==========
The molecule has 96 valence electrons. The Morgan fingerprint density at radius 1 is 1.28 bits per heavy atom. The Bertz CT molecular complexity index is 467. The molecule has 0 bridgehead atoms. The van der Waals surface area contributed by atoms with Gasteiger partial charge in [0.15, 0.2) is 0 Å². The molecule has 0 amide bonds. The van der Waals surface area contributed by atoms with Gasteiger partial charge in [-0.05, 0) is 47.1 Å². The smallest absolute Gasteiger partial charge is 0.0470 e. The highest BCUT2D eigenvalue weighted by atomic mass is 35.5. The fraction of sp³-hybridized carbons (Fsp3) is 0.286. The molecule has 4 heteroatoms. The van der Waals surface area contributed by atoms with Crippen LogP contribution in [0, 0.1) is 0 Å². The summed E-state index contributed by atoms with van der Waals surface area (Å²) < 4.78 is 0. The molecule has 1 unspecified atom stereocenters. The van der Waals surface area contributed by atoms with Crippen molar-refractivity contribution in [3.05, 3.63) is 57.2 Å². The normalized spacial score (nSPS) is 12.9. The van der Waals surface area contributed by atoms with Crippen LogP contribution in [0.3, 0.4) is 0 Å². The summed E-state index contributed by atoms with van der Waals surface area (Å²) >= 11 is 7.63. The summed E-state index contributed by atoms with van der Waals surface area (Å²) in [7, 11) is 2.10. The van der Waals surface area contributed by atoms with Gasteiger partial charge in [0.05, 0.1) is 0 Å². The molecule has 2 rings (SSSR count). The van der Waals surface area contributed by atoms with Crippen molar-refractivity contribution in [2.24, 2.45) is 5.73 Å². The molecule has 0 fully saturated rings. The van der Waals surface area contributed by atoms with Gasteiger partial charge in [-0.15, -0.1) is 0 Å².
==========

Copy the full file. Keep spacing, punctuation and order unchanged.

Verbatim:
The molecule has 96 valence electrons. The Morgan fingerprint density at radius 1 is 1.28 bits per heavy atom. The Bertz CT molecular complexity index is 467. The molecule has 0 bridgehead atoms. The van der Waals surface area contributed by atoms with Gasteiger partial charge in [0.15, 0.2) is 0 Å². The molecule has 0 amide bonds. The van der Waals surface area contributed by atoms with Gasteiger partial charge in [-0.05, 0) is 47.1 Å². The smallest absolute Gasteiger partial charge is 0.0470 e. The highest BCUT2D eigenvalue weighted by atomic mass is 35.5. The fraction of sp³-hybridized carbons (Fsp3) is 0.286. The molecule has 4 heteroatoms. The van der Waals surface area contributed by atoms with Crippen LogP contribution in [0, 0.1) is 0 Å². The summed E-state index contributed by atoms with van der Waals surface area (Å²) < 4.78 is 0. The molecule has 1 unspecified atom stereocenters. The van der Waals surface area contributed by atoms with Crippen molar-refractivity contribution in [3.05, 3.63) is 57.2 Å². The normalized spacial score (nSPS) is 12.9. The van der Waals surface area contributed by atoms with Crippen LogP contribution in [0.3, 0.4) is 0 Å². The summed E-state index contributed by atoms with van der Waals surface area (Å²) >= 11 is 7.63. The summed E-state index contributed by atoms with van der Waals surface area (Å²) in [7, 11) is 2.10. The van der Waals surface area contributed by atoms with Gasteiger partial charge in [0.05, 0.1) is 0 Å². The molecule has 2 rings (SSSR count). The van der Waals surface area contributed by atoms with Crippen molar-refractivity contribution in [2.24, 2.45) is 5.73 Å². The molecule has 0 fully saturated rings. The van der Waals surface area contributed by atoms with Gasteiger partial charge in [-0.15, -0.1) is 0 Å².